Never Forget: Remembering the day laborers at ground zero

HONORING THEIR SACRIFICES: The ground zero day laborers deserve recognition and appreciation for the contributions and sacrifices they made during the 9/11 recovery efforts.
HONORING THEIR SACRIFICES: The ground zero day laborers deserve recognition and appreciation for the contributions and sacrifices they made during the 9/11 recovery efforts.
Abby Warnock

Rafael Hernandez—one of thousands of undocumented Latinx immigrants who assisted in the cleanup efforts at the World Trade Center site after the 9/11 terror attacks—was only 49 when he died of illnesses related to toxic dust exposure. There are 2,982 names inscribed on the Sept. 11 memorial, but “Rafael Hernandez” is not one of them.

Annual media coverage about the events of 9/11 often fails to honor the patriotism of day laborers like Hernandez. Today, as we remember those who lost their lives, Americans should also reflect on and recognize the struggles faced by immigrants across the country.

Many ground zero day laborers were deterred from seeking medical help, in part due to a long history of immigrant exclusion in America. Since the founding of the U.S., wealthy white Americans in power have largely excluded immigrants, both legal and undocumented, from federal welfare benefits. According to a study by Project Hope, such discrimination has increased risks of poverty and worsened health outcomes among immigrants.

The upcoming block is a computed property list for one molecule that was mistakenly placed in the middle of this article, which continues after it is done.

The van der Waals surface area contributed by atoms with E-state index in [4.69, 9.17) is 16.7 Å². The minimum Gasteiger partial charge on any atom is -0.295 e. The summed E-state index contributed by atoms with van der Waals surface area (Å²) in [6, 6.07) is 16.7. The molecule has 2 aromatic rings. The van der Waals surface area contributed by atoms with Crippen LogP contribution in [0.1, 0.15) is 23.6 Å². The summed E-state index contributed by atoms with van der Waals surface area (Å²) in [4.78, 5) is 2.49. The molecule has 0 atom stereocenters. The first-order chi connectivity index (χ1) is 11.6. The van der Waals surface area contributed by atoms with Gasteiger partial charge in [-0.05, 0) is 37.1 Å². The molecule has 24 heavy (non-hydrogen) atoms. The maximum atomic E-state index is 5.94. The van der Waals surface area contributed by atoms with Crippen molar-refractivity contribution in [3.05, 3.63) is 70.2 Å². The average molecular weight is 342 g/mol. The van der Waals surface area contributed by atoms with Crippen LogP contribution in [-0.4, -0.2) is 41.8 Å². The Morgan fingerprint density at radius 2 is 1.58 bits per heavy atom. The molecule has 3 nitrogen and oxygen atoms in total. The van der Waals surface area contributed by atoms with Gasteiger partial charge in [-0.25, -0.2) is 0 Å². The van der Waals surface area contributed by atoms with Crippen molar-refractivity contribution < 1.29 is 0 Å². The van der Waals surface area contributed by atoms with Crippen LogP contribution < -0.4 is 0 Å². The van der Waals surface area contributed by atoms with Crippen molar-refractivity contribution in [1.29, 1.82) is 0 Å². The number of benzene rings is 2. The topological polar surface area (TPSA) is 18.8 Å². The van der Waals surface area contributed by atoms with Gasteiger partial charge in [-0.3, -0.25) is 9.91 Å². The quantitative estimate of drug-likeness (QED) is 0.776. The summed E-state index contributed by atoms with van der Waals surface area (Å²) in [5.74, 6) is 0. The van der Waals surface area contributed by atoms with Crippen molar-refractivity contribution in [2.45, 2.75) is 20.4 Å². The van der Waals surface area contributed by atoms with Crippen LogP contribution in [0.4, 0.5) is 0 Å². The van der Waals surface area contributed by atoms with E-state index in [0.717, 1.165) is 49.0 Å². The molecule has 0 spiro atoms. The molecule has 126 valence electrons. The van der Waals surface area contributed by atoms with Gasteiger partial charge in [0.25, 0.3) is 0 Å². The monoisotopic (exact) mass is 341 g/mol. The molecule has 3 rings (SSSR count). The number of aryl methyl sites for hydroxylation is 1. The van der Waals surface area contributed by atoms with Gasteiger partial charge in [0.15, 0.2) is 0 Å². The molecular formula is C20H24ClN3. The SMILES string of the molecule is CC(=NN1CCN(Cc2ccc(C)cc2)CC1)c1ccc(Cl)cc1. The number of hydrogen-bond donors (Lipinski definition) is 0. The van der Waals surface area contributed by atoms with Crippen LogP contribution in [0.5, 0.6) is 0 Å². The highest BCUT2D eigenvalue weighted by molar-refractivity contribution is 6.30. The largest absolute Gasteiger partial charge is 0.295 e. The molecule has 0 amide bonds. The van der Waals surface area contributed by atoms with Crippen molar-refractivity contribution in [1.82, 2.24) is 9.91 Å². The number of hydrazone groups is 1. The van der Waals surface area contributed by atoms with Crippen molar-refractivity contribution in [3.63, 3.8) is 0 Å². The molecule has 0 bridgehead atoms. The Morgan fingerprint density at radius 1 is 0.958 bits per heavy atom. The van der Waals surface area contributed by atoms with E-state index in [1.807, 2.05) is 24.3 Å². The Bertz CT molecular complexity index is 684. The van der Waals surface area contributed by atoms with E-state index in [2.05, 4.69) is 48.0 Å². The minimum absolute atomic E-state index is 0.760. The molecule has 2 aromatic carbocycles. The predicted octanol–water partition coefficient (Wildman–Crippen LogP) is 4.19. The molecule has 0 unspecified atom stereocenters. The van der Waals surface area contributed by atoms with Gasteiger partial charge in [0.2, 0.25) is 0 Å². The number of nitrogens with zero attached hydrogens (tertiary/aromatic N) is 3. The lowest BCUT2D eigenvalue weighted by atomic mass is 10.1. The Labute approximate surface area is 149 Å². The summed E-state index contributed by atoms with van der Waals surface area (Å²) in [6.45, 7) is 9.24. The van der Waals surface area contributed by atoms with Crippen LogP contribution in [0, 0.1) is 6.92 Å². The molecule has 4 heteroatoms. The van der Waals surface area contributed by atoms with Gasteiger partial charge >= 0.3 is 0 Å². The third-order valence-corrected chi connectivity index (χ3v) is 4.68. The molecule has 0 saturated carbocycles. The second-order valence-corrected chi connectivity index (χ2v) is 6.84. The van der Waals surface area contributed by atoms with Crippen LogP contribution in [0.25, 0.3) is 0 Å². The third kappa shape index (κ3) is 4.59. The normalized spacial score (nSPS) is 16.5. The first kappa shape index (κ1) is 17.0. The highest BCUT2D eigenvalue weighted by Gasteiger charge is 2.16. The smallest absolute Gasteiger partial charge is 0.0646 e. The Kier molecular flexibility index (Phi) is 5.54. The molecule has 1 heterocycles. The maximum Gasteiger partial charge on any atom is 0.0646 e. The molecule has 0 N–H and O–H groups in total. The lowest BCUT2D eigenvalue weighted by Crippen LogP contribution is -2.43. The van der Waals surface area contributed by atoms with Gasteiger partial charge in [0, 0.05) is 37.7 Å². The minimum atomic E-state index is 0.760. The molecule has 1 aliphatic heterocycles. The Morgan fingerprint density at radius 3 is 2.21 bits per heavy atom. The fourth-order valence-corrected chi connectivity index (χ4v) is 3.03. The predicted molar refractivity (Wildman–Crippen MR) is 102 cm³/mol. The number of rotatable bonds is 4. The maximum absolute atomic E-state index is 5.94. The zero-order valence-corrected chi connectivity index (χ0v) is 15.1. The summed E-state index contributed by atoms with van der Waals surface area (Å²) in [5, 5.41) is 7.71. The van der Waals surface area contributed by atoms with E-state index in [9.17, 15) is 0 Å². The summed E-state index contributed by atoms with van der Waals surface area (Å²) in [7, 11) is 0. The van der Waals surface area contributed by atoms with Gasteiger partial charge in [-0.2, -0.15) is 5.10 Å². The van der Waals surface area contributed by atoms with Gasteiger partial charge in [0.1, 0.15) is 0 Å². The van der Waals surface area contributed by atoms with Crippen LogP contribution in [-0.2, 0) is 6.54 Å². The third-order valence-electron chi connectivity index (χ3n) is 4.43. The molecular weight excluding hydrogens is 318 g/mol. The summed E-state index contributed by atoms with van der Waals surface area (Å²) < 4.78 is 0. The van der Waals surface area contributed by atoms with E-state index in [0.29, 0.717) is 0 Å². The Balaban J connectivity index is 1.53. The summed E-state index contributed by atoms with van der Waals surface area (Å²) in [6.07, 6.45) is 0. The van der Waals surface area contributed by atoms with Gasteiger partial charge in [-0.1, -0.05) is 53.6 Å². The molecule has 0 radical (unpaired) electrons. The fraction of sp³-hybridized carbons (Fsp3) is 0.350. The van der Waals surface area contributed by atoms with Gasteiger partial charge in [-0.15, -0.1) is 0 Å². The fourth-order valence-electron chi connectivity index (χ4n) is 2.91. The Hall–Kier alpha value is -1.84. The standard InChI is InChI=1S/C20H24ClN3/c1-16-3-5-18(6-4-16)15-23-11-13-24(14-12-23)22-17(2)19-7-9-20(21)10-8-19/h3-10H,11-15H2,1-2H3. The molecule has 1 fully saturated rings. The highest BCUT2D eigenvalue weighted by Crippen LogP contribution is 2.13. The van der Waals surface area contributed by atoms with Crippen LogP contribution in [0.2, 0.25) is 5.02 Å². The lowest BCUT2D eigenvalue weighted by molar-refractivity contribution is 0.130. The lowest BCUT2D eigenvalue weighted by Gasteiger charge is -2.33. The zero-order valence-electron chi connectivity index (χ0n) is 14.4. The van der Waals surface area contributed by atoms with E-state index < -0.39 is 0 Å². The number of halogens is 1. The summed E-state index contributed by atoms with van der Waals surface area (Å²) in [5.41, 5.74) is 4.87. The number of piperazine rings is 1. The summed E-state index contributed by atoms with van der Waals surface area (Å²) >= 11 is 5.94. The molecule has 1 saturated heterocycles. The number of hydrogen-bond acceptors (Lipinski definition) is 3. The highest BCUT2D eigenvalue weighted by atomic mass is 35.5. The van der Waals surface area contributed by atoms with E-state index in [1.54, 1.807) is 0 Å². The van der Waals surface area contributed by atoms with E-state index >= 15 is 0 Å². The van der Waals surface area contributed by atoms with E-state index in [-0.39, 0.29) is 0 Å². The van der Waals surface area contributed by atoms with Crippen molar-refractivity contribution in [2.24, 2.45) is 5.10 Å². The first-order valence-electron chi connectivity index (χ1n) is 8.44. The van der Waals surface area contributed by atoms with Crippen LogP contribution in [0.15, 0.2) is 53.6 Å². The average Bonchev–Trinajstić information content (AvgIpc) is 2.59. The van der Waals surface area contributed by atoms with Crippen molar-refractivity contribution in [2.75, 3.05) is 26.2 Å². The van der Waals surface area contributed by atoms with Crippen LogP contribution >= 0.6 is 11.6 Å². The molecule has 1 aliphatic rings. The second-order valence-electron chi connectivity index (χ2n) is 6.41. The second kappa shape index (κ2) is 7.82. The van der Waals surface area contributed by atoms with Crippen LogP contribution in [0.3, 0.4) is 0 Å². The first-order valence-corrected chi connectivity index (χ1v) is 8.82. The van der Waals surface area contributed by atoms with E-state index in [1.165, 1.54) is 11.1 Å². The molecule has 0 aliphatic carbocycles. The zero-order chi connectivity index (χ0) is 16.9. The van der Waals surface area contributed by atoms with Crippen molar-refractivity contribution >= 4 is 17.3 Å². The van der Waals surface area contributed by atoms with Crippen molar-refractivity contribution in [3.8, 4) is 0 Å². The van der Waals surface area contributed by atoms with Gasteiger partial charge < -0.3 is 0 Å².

Most of the first responders were impacted by severe respiratory problems and had persistent symptoms of post-traumatic stress after the recovery efforts. Many did not receive masks or protective gear like official recovery workers at the site. Acknowledging the vital contributions of the day laborers could help them garner support in requesting increased access to medical care and social programs.

Furthermore, since many of the missing 9/11 victims were undocumented, their families were unable to prove that they worked at or near ground zero and, as a result, could not receive financial or medical aid to help them. For example, Hernandez’s son could not attend college in the U.S. because no funding is provided for children of undocumented workers. Since the primary pull factor among the majority (53%) of first- and second-generation immigrants is economic opportunity, native-born Americans must support equitable access to educational opportunities by speaking out against harmful stereotypes that enable discrimination.

Especially considering the ongoing rise in anti-immigrant sentiment, teachers should help promote inclusivity among students by encouraging discussions about the valuable contributions of undocumented immigrants throughout history, including their efforts in the 9/11 recovery. Students can also advocate for the protection and inclusion of immigrants in U.S. systems by signing petitions, sending letters to elected officials and getting involved in non-profit organizations like the California Immigrant Policy Center.

Leave a Comment
About the Contributor
Abby Warnock, Graphic Artist
Although this Northwood junior is a graphic artist for The Howler, she’s still got a few spelling tricks up her oversized sweatshirt sleeve: A is for “Advertises The Howler and ASL club on her Instagram exclusively (@abbywarnockk)” B is for “Bullied for her fear of cottonballs” B is for “Bailed on her Animal Crossing island (sorry Zucker the Octopus <3)” Y is for “Y r u still here? Go read our next issue!”

Comments (0)

All The Northwood Howler Picks Reader Picks Sort: Newest

Your email address will not be published. Required fields are marked *